A Pesach Story

It shouldn’t be this way. We should not rely on man to redeem us from our troubles. We have cried out and G-d has said no. We shouldn’t be pressing for Him to save us. But maybe I should start from the beginning.

He had come riding in on a white donkey. Just like all the others. I came out to protest this cruel betrayal of the people’s trust, but the charlatan did a few tricks and the yokels fell groveling (of course it didn’t impress the pros). This man with a name which doesn’t belong to our people is coming in as our savior, ha! I refuse to say this snake’s name because I do not like mentioning the Egyptian gods.

It isn’t enough that our people are being stolen by this cult leader, he is also stealing them for a new G-d, one unknown in our tradition. The G-d of the Jews is Keil Shakai, not YKVK

Why won’t the people listen to me? We have a tradition that we must be slaves for 400 years and as everyone knows only 200 or so have passed. Where is the faith in the elders which we had in previous years? Ephraim was nearly wiped out only a generation ago because of one of these, we can afford to lose one tribe, but a whole nation? How can they keep on this path. G-d has promised us we won’t be destroyed, but we don’t have to be so many, after all there are only a few thousand stars in the sky.

Just the other day I had an argument with a friend of mine, My study partner thinks he is a test from G-d to know whether we believe in his promise to redeem us, not through political means and negotiations with the Pharaoh, but through a strong hand and a mighty arm. I’m of the opinion that he was a plant form Pharaoh. I it all fits. A young prince suddenly has an epiphany and wants to rescue the slaves? It’s all the rage in the study halls as me and my fellow tribesman started to discuss who this man is. One thing is for sure: he is no Levi, such a man who marries a foreign girl and is raised in the palace is no kin of mine.

I can just see it playing out, this traitor comes in front of the magicians and outdoes their best efforts. Then after a long, drawn-out dance we get our three day holiday, he gains control of the masses, and once in a while we leave to the desert to pacify the masses. We must not follow him in this madness. G-d wants us to believe in him, not a stammering fool who ran away after murdering a man in cold blood.

Text found from speech to Sanhedrin in Egypt c. 1500 B.C.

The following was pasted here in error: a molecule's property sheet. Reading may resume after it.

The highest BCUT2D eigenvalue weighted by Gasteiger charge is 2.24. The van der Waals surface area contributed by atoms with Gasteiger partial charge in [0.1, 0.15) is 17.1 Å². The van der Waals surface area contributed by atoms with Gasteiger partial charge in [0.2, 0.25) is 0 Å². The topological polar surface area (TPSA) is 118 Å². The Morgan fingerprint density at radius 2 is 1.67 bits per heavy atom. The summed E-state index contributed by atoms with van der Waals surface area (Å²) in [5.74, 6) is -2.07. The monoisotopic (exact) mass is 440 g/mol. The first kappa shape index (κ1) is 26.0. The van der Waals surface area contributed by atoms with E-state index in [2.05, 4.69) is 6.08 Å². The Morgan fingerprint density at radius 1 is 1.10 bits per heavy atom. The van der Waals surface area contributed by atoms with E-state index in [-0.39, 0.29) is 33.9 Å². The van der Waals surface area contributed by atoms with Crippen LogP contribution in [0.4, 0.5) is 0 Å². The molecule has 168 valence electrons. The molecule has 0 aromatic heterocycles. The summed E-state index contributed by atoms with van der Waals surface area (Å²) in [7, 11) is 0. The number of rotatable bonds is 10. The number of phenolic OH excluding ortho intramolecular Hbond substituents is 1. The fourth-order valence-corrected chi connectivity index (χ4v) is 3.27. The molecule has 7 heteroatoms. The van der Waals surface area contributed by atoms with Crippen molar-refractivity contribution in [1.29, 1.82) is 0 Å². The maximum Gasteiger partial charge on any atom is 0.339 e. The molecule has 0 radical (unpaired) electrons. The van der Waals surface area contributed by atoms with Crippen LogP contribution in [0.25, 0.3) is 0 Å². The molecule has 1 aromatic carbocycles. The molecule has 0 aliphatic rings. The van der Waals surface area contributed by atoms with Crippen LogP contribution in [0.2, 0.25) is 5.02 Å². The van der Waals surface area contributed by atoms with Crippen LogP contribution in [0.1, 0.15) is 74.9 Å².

Moses is doing exactly what I expected and this entire story is playing out as I thought it would. The magicians coming out and saying that it was the finger of G-d was a masterful performance and Pharaoh is just waiting for Moses signal before graciously giving us a few days off for a holiday. Even though we, the rightful leaders, tell them to wait for a miracle from G-d and not some magician to help them; they still defect in ever increasing droves, thousands every day.

Address to Sanhedrin, clearly later than the first speech, probably the same speaker.

They say darkness will come and that those who don’t believe will die during this plague. That scared many of my colleagues, but my faith is strong, I will not falter. The darkness is coming but, I will not fear it for G-d, Keil Shakai, is with me, I will not fear. The darkness envelopes me, I can barely move, maybe I was wrong, maybe I should have believed, maybe G-d wants….

This text found in the same chamber as the others, stops abruptly.

Notes: This story reflects my viewpoints and no others, any reference to anti-Zionist arguments is probably intentional. Regarding the Midrashim, I chose only thise which fit the narrative, I’m not really interested in debating Midrashim I don’t think are literal either.

One Response to A Pesach Story

  1. Tobie says:

    I really like the story, but I do feel like killing the protagonist is just mean. And the most propogandistic bit of the whole thing. He’s probably speaking for most of the people and it’s not an unjustified point of view. Of course, my bitter ending is having him saying “As I told you all along, Moshe has come to save us. Why did you not trust him all along- didn’t I say he was for real?” and so forth.

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